News broke about an occupation of a university building against the anti-immigrant initiatives of the EU Summit. 300 international activists and immigrants locked themselves into the Salvador University. In the evening two demonstrations were prominent. Reclaim the Streets held an action – heavily policed and cordoned off by the train station – and students marched through the city. Gathering for the student march we were greeted by police in riot gear with teargas guns ready to fire. Despite the intimidatory behaviour of the police a smallish (around 2000) demo grew in confidence and volume and drew a lot of support from residents and passers-by. It ended up at a fiesta in town with much drumming and rock music (!) and plenty of cerveza and sangria – why can’t that happen here?

For those of us staying at the campsite, the days tended to merge into one, thanks to the 24 hour bar! The internationalism and camaraderie was brilliant, plenty of discussions and an endless supply of beer went some way to creating a fantastic atmosphere.

Sevilla on the March
A counter-conference on the Saturday morning was very well attended and the University campus was filled with people from across the continent discussing a huge range of issues and ideas.

The main event that day, however, was the main march against the EU summit. The immigrants occupation ended as the occupiers came out, greeted by a crowd of about 1000 and set off to join the main demonstration. Again, as always, a lot of hanging about at the start of the march, but that gave us a chance to have a look at who was there. Big delegations from the CGT union, the Spanish Communist Party, anti-Debt Campaigners and activists from every part of the resistance. A remarkable feature was the enthusiastic support from non-participants again. Crowds gathered under balconies to get a drenching in water thrown by residents, such was the heat. It was in hindsight quite a long route, but the atmosphere and the noise carried you through.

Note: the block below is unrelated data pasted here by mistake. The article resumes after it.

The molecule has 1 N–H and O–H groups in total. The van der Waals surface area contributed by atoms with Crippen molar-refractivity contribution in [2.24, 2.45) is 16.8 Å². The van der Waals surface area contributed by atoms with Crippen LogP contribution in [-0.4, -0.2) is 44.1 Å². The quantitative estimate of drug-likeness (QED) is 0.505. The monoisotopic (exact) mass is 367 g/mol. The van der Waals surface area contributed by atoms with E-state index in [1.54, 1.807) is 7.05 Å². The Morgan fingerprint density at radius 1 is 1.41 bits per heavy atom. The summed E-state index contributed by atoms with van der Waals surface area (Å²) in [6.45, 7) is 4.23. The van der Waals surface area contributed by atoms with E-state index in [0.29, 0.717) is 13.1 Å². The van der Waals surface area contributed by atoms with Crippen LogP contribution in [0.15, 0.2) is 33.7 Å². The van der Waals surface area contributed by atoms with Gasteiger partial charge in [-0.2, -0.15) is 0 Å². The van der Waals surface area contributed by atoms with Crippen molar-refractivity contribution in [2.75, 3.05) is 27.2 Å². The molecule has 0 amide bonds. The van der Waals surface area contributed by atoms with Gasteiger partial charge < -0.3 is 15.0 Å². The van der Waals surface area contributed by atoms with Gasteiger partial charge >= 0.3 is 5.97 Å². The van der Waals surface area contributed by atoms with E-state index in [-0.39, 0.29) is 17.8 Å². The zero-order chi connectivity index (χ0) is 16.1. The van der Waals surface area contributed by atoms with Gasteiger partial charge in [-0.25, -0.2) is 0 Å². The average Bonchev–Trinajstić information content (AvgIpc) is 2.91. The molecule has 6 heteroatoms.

The size of the protest will be debated for some time. Government ‘estimates’ were 45,000, the police claimed 60,000, organisers said 100 – 150,000 and some newspapers went as high as 300,000. I like the higher end – the organisers’ claims of 150,000 seem fair, but there’s no accurate way of counting such a march.

There was no trouble at all in the sections around us. We’ve since heard of a few scuffles but nothing of any size. One Italian activist told me “Today is beautiful, what was taken from us in Genoa, we took back in Sevilla.” Police helicopters circled over head training its spotlight on the protesters. No, the main feature was the unity, the heat, the noise and the positivity of the whole thing.

The Result
Anyone who was there will not forget Seville. Tony Blair will not forget it, he was slapped down by the Tory-type French president Chirac for being too right-wing on immigration. It was certainly a step forward for anti-capitalism. The impact of the general strike and the anti-capitalist events together was brilliant and those links through activity should be replicated throughout the world. Trade Unions were infected with anti-capitalism and Anti-capitalists benefitted from the power of unions on the move. Certainly strike action against summits and the onslaught of the neo-liberal agenda must be a tool we use in the future, especially as the attacks get sharper.